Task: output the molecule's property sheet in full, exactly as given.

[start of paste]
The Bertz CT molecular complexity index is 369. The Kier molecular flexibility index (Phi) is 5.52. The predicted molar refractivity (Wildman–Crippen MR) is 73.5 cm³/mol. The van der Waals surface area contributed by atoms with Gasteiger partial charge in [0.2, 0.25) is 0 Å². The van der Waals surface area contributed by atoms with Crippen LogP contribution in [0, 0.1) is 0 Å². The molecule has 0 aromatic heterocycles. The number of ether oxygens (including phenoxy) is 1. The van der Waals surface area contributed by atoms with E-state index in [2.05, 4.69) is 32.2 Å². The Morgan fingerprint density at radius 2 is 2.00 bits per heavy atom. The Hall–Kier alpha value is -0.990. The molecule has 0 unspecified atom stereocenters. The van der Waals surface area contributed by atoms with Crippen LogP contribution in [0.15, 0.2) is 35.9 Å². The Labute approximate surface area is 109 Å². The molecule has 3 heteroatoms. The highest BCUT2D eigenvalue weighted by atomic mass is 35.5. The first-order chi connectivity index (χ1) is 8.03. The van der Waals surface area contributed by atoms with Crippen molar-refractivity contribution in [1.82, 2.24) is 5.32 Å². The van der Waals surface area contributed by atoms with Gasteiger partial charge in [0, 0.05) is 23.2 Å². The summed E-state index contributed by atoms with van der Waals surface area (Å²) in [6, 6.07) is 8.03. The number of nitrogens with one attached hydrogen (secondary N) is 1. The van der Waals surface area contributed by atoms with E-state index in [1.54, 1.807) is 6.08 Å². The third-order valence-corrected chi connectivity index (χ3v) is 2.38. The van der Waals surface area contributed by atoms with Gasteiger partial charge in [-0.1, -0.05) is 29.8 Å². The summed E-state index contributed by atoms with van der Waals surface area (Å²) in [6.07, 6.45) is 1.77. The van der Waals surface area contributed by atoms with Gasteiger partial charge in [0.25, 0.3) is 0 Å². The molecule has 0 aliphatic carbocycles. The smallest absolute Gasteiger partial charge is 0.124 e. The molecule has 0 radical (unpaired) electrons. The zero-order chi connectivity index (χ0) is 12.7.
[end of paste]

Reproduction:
The Bertz CT molecular complexity index is 369. The Kier molecular flexibility index (Phi) is 5.52. The predicted molar refractivity (Wildman–Crippen MR) is 73.5 cm³/mol. The van der Waals surface area contributed by atoms with Gasteiger partial charge in [0.2, 0.25) is 0 Å². The van der Waals surface area contributed by atoms with Crippen LogP contribution in [0, 0.1) is 0 Å². The molecule has 0 aromatic heterocycles. The number of ether oxygens (including phenoxy) is 1. The van der Waals surface area contributed by atoms with E-state index in [2.05, 4.69) is 32.2 Å². The Morgan fingerprint density at radius 2 is 2.00 bits per heavy atom. The Hall–Kier alpha value is -0.990. The molecule has 0 unspecified atom stereocenters. The van der Waals surface area contributed by atoms with Crippen LogP contribution in [0.15, 0.2) is 35.9 Å². The Labute approximate surface area is 109 Å². The molecule has 3 heteroatoms. The highest BCUT2D eigenvalue weighted by atomic mass is 35.5. The first-order chi connectivity index (χ1) is 8.03. The van der Waals surface area contributed by atoms with Crippen molar-refractivity contribution in [1.82, 2.24) is 5.32 Å². The van der Waals surface area contributed by atoms with Gasteiger partial charge in [0, 0.05) is 23.2 Å². The summed E-state index contributed by atoms with van der Waals surface area (Å²) in [6, 6.07) is 8.03. The number of nitrogens with one attached hydrogen (secondary N) is 1. The van der Waals surface area contributed by atoms with E-state index in [1.54, 1.807) is 6.08 Å². The third-order valence-corrected chi connectivity index (χ3v) is 2.38. The van der Waals surface area contributed by atoms with Gasteiger partial charge in [-0.1, -0.05) is 29.8 Å². The summed E-state index contributed by atoms with van der Waals surface area (Å²) in [6.07, 6.45) is 1.77. The van der Waals surface area contributed by atoms with Gasteiger partial charge in [0.25, 0.3) is 0 Å². The molecule has 0 aliphatic carbocycles. The smallest absolute Gasteiger partial charge is 0.124 e. The molecule has 0 radical (unpaired) electrons. The zero-order chi connectivity index (χ0) is 12.7.